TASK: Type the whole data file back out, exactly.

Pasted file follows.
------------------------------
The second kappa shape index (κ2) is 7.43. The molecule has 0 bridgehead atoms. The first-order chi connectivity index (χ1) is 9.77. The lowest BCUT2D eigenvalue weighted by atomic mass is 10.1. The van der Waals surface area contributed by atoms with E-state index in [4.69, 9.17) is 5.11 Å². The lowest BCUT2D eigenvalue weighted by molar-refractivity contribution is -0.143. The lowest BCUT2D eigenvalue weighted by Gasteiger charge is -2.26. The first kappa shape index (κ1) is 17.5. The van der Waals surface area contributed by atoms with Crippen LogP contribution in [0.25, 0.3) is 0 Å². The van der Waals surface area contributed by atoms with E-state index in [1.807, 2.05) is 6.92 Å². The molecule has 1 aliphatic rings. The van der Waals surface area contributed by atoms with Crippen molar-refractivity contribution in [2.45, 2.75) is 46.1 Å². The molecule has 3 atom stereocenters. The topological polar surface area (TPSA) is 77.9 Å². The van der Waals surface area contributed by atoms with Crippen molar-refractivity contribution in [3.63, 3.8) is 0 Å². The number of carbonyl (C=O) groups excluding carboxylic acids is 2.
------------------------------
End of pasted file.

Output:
The second kappa shape index (κ2) is 7.43. The molecule has 0 bridgehead atoms. The first-order chi connectivity index (χ1) is 9.77. The lowest BCUT2D eigenvalue weighted by atomic mass is 10.1. The van der Waals surface area contributed by atoms with E-state index in [4.69, 9.17) is 5.11 Å². The lowest BCUT2D eigenvalue weighted by molar-refractivity contribution is -0.143. The lowest BCUT2D eigenvalue weighted by Gasteiger charge is -2.26. The first kappa shape index (κ1) is 17.5. The van der Waals surface area contributed by atoms with Crippen LogP contribution in [0.25, 0.3) is 0 Å². The van der Waals surface area contributed by atoms with E-state index in [1.807, 2.05) is 6.92 Å². The molecule has 1 aliphatic rings. The van der Waals surface area contributed by atoms with Crippen molar-refractivity contribution in [2.45, 2.75) is 46.1 Å². The molecule has 3 atom stereocenters. The topological polar surface area (TPSA) is 77.9 Å². The van der Waals surface area contributed by atoms with Crippen molar-refractivity contribution in [3.63, 3.8) is 0 Å². The number of carbonyl (C=O) groups excluding carboxylic acids is 2.